Hospitals told not to carry out planned operations over Christmas

Hospitals have been told to cease planned operations, to make sure beds are available over Christmas. Pic: PA.

Hospitals have been told to cease planned operations, to make sure beds are available over Christmas. Pic: PA.

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Hospitals across England have been told not to carry out planned operations over Christmas as they deal with increasing pressure on the system.

In a letter to NHS trusts, chief executive of NHS improvement Jim Mackey said the focus needed to be on emergency patients at a "critical" time.

It comes amid warnings over increasing pressure as winter bites, with hospitals becoming full and A&E departments struggling to hit the target to deal with patients within four hours.

Figures out today show that 37 NHS trusts reported they had been at level three on the operational pressures scale on at least one day in the week ending December 11.

This level means the local health and social care system is "experiencing major pressures".

Three trusts were at the highest level four during the week, leaving organisations "unable to deliver comprehensive care".

This level also means there is "increased potential for patient care and safety to be compromised".

As a result of outbreaks of norovirus, including one in South Tyneside, there have also been more bed closures than at the same point last year - an average of 860 per day, up from 211 at the same point last year.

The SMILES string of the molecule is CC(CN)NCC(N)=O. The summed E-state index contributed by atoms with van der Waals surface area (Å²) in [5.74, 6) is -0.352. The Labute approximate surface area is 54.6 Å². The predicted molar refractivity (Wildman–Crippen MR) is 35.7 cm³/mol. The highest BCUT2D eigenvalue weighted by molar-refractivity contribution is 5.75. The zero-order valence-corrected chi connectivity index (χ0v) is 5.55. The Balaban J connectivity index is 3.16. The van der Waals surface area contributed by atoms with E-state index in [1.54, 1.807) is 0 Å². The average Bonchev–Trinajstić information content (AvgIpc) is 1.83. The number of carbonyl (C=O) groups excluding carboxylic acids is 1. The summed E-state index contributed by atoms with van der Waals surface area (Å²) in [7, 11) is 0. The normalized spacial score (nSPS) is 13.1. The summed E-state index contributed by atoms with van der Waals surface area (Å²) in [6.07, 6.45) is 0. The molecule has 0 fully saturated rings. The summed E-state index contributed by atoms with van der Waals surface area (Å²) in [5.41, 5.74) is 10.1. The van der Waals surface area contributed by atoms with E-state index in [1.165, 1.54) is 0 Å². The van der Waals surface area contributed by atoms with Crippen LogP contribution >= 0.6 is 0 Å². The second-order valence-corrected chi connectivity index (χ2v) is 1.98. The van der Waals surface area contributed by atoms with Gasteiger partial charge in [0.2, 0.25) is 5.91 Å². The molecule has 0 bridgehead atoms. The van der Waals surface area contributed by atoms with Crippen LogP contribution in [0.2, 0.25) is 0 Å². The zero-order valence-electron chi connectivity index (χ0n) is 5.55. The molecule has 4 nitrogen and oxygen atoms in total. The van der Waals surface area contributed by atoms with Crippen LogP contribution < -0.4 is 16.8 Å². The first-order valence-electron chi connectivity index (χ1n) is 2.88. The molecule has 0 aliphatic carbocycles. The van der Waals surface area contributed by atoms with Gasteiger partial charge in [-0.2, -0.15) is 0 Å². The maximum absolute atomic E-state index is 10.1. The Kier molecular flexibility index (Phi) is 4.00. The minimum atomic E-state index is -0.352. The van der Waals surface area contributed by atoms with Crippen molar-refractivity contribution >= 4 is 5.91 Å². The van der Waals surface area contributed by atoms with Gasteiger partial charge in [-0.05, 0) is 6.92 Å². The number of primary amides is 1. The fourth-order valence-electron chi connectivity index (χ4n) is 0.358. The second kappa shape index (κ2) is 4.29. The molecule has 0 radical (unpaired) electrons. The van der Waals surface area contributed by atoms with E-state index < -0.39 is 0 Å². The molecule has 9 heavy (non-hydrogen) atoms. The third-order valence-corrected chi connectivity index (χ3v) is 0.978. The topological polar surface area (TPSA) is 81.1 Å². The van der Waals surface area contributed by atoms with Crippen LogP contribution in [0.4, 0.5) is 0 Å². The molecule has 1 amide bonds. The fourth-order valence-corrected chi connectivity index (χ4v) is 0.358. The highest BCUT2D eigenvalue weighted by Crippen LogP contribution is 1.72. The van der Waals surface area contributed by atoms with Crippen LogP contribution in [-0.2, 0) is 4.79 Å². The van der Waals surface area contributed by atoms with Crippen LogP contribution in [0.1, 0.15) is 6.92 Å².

In the new letter, Mr Mackey says trusts should "cease" most planned operations and activity over Christmas, to ensure enough beds are available.

The letter, seen by the Health Service Journal, said it is recommended that trusts "cease most in-patient elective activity and focus on treating emergency activity and non-admitted patients".

It adds: "Given the level of risk facing the system, it is clear that having sufficient bed capacity going into Christmas is critical, and we know most organisations will already have this in hand as part of local planning arrangements."

The letter says cutting bed occupancy rates to 85% - the recommended amount to keep infection rates low and create "slack" in the system in case there is an outbreak of something like flu - will better enable trusts to deal with unplanned patient care and emergencies.

The rate of 85% should be managed between December 19 and January 16, the letter said. Figures out today show beds are currently running at just over 95%.